Federer tends to be pretty even keel in defeat, especially at this point in time. Last year he lost to Tomas Berdych in a very similar situation, a similar kind of match where he just got outhit at the end and you could tell he wasn’t happy. Today was almost this sort of too-good resignation.

    The questions coming out of today’s match will inevitably surround his chances of winning another Grand Slam. He’s lost three of the last four Wimbledons now. And in the one he won, Nadal didn’t play. So the questions will now become: Is this the end? Is this a champion in decline? There’s no question, the numbers speak for themselves. But really the takeaway from today is that Tsonga just played three great sets. I would not use this match for the jumping off point for the Federer obituary.


  • Published On Jun 29, 2011
  • Serena upset is one for the outcasts

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    France's Marion Bartoli (right) engineered the upset of the tournament Monday, knocking out two-time defending champion Serena Williams (left) in their fourth-round match. (Henry Browne/Action Images/ZUMAPRESS.com)

    WIMBLEDON, England — There are times when tennis resembles nothing so much as a traveling high school. There is a sort of social filtration system that yields the popular crowd and the unpopular crowd, tribes of nerds and jocks and partiers and mean girls. Since enrolling almost a decade ago, Marion Bartoli has been, unmistakably, a WTA outcast.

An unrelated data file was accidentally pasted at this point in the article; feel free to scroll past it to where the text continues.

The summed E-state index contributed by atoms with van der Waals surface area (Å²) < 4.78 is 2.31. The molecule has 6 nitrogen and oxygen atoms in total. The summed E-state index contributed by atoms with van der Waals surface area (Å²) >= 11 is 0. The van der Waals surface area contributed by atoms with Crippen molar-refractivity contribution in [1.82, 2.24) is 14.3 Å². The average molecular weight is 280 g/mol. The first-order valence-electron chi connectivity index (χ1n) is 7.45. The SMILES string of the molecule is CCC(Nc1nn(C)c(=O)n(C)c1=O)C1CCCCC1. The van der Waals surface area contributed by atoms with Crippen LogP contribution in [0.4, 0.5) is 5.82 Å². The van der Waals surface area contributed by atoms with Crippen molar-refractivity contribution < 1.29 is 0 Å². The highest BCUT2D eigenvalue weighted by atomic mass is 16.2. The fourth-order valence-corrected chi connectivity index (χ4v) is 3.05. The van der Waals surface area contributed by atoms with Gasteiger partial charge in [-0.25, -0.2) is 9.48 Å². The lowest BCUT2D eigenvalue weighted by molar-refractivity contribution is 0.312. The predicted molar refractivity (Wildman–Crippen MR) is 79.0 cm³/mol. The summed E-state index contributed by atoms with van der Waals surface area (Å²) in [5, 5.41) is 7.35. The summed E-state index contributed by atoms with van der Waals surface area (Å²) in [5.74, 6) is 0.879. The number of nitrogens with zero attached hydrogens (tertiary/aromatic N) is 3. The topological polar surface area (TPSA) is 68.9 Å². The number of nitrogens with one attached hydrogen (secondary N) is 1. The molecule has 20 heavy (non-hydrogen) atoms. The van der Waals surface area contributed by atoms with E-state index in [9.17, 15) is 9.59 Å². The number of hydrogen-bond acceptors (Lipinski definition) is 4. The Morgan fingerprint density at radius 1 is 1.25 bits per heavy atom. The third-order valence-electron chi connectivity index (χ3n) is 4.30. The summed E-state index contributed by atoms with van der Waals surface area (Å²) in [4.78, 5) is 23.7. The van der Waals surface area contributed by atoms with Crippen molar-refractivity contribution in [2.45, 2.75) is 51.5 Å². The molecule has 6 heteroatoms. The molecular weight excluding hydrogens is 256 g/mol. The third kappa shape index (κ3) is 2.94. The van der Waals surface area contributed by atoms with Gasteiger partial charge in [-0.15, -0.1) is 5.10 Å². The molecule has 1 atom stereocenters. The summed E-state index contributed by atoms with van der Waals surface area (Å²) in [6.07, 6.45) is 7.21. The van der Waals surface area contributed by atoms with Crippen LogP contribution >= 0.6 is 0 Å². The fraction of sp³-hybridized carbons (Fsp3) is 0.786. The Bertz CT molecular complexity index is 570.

She travels with her dad, a lapsed doctor from a small town in the French countryside who doubles as her coach and walks hunch-backed around events with a backpack on his shoulder. Bartoli paints and plays the piano and has the audacity to read books in public. She made a minor stir earlier this year when she announced that she had a genius IQ, the equivalent of bragging about your SAT scores. Her tennis is quirky and outre, too. Recalling Monica Seles, she hits with two hands off both sides. Her on-court rituals and mannerisms include taking practice swings when she returns serves — a tic that other players openly mock — and kangaroo hopping between her first and second serves. Without a clothing endorsement contract, last week at Wimbledon she played in a dress that resembled a hospital gown. During Saturday’s third-round match, she elicited snickers and snarky blog posts when she ordered her father to leave the stands.